The Arctic's Final Frontier

When Rear-Admiral Sir John Franklin departed Greenland in 1845, he was tasked with discovering the fabled Northwest Passage, a shortcut across the roof of North America between Europe and Asia that would herald in a new era of trade and prosperity.

Months later the navy commander, his two state-of-the-art ships, and their crew of 129, would vanish from the face of the earth in one of the Arctic’s most captivating and intriguing mysteries. That is until now.

With the discovery in September 2014 of the first of Franklin’s ships, HMS Erebus, followed by that of HMS Terror this past September, all eyes are now on the 36,000 islands that make up the beautiful but inhospitable Canadian Arctic - through which the Northwest Passage runs - and the secrets this frozen landscape may reveal.

With the discovery in September 2014 of the first of Franklin’s ships, HMS Erebus, followed by that of HMS Terror this past September, all eyes are now on the 36,000 islands that make up the beautiful but inhospitable Canadian Arctic - through which the Northwest Passage runs - and the secrets this frozen landscape may reveal. warming, it remains a perilous journey. A rich history come to life; captivating scenery and wildlife; and just a hint of potential danger has only served to make the Northwest Passage a must-attempt for avid expedition cruise fans.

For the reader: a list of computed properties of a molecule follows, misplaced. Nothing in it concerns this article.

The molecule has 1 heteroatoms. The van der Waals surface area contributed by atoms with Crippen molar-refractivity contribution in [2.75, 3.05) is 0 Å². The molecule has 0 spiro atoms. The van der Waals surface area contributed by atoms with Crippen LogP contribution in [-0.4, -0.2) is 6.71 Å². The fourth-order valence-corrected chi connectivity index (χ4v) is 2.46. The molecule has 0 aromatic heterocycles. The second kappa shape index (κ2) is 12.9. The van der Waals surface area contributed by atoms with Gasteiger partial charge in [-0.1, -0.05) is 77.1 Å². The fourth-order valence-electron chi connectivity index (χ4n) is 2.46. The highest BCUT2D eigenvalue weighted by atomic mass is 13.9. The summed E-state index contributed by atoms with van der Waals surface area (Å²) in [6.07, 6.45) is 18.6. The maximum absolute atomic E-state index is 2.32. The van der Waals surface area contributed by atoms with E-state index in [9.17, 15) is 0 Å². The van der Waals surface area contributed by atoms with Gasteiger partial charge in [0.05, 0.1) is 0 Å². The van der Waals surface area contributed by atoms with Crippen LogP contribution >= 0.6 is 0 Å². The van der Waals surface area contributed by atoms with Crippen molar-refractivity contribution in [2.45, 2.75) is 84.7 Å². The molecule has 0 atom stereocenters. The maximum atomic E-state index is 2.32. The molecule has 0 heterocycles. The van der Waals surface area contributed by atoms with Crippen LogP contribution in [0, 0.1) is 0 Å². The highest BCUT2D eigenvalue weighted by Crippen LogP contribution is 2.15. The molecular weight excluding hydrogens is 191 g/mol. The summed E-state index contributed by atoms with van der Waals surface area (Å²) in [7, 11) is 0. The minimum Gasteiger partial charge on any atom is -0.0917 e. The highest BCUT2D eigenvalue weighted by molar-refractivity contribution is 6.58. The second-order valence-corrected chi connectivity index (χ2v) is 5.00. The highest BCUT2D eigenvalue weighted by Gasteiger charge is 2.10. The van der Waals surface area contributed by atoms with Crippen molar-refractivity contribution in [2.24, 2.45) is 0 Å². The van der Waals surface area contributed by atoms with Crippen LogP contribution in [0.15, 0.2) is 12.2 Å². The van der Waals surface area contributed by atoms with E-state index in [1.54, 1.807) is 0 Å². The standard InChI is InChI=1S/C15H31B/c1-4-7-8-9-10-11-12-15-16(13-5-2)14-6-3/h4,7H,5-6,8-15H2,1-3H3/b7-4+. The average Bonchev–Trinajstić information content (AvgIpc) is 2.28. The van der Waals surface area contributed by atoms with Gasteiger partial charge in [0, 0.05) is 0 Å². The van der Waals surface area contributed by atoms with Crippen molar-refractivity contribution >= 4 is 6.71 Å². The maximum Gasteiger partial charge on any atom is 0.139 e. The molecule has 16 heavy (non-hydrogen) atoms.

A cruise through the Canadian Arctic Archipelago is a step back in time. Itineraries land at Beechey Island, a tiny islet at the southern tip of Devon Island, the largest uninhabited island in the world, where Franklin and his crew wintered in 1845-46 before disappearing. Remnants of his camp, which was not discovered until 1851, include the grave stones of crew who didn’t survive the harsh winter. There are also the remains of an abandoned Royal Canadian Mounted Police barracks at Dundas Harbour, where unlucky recruits would be marooned for two years at a time, forced to hunt and live off the land; and a chance to cruise past Zenith Point, the northernmost tip of mainland North America, and beneath the towering glaciers of Croker Bay. 

The Northwest Passage is also home to the Arctic’s rare and unique wildlife, from the polar bears which hunt pods of beluga whales in the fridged waters of Cunningham Inlet, to packs of Arctic wolves, mushoxen, rare bowhead whales and even narwhals, the unicorns of the sea, all of which can be encountered from expedition ship and zodiac excursions.